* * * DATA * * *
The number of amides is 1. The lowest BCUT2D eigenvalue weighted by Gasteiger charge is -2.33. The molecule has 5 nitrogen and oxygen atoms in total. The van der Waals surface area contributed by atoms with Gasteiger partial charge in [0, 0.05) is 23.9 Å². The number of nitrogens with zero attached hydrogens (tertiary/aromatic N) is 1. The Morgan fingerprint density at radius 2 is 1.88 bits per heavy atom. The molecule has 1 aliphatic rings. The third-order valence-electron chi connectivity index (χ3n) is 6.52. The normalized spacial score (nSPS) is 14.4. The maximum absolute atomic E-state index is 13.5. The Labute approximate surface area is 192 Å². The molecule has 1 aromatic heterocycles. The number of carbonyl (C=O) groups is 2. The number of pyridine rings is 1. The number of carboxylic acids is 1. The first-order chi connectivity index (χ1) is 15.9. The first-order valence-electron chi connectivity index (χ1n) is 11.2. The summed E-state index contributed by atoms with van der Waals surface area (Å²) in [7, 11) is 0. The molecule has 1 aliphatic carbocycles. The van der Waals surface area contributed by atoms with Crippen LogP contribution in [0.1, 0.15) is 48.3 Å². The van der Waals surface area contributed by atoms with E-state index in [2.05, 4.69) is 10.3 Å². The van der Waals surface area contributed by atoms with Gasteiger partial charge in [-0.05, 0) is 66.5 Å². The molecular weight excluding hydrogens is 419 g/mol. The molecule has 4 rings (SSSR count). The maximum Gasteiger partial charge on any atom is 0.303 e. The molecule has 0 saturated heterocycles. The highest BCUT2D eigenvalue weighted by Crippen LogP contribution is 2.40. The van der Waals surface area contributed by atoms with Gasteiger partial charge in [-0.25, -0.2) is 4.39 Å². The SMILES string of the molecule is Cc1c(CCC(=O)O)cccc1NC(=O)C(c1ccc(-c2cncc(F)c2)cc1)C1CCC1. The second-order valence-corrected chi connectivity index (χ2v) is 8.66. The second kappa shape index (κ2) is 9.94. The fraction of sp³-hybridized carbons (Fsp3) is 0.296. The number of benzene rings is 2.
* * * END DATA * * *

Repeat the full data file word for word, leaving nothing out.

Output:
The number of amides is 1. The lowest BCUT2D eigenvalue weighted by Gasteiger charge is -2.33. The molecule has 5 nitrogen and oxygen atoms in total. The van der Waals surface area contributed by atoms with Gasteiger partial charge in [0, 0.05) is 23.9 Å². The number of nitrogens with zero attached hydrogens (tertiary/aromatic N) is 1. The Morgan fingerprint density at radius 2 is 1.88 bits per heavy atom. The molecule has 1 aliphatic rings. The third-order valence-electron chi connectivity index (χ3n) is 6.52. The normalized spacial score (nSPS) is 14.4. The maximum absolute atomic E-state index is 13.5. The Labute approximate surface area is 192 Å². The molecule has 1 aromatic heterocycles. The number of carbonyl (C=O) groups is 2. The number of pyridine rings is 1. The number of carboxylic acids is 1. The first-order chi connectivity index (χ1) is 15.9. The first-order valence-electron chi connectivity index (χ1n) is 11.2. The summed E-state index contributed by atoms with van der Waals surface area (Å²) in [7, 11) is 0. The molecule has 1 aliphatic carbocycles. The van der Waals surface area contributed by atoms with Crippen LogP contribution in [0.1, 0.15) is 48.3 Å². The van der Waals surface area contributed by atoms with E-state index in [2.05, 4.69) is 10.3 Å². The van der Waals surface area contributed by atoms with Gasteiger partial charge in [-0.05, 0) is 66.5 Å². The molecular weight excluding hydrogens is 419 g/mol. The molecule has 4 rings (SSSR count). The maximum Gasteiger partial charge on any atom is 0.303 e. The molecule has 0 saturated heterocycles. The highest BCUT2D eigenvalue weighted by Crippen LogP contribution is 2.40. The van der Waals surface area contributed by atoms with Gasteiger partial charge in [-0.25, -0.2) is 4.39 Å². The SMILES string of the molecule is Cc1c(CCC(=O)O)cccc1NC(=O)C(c1ccc(-c2cncc(F)c2)cc1)C1CCC1. The second-order valence-corrected chi connectivity index (χ2v) is 8.66. The second kappa shape index (κ2) is 9.94. The fraction of sp³-hybridized carbons (Fsp3) is 0.296. The number of benzene rings is 2.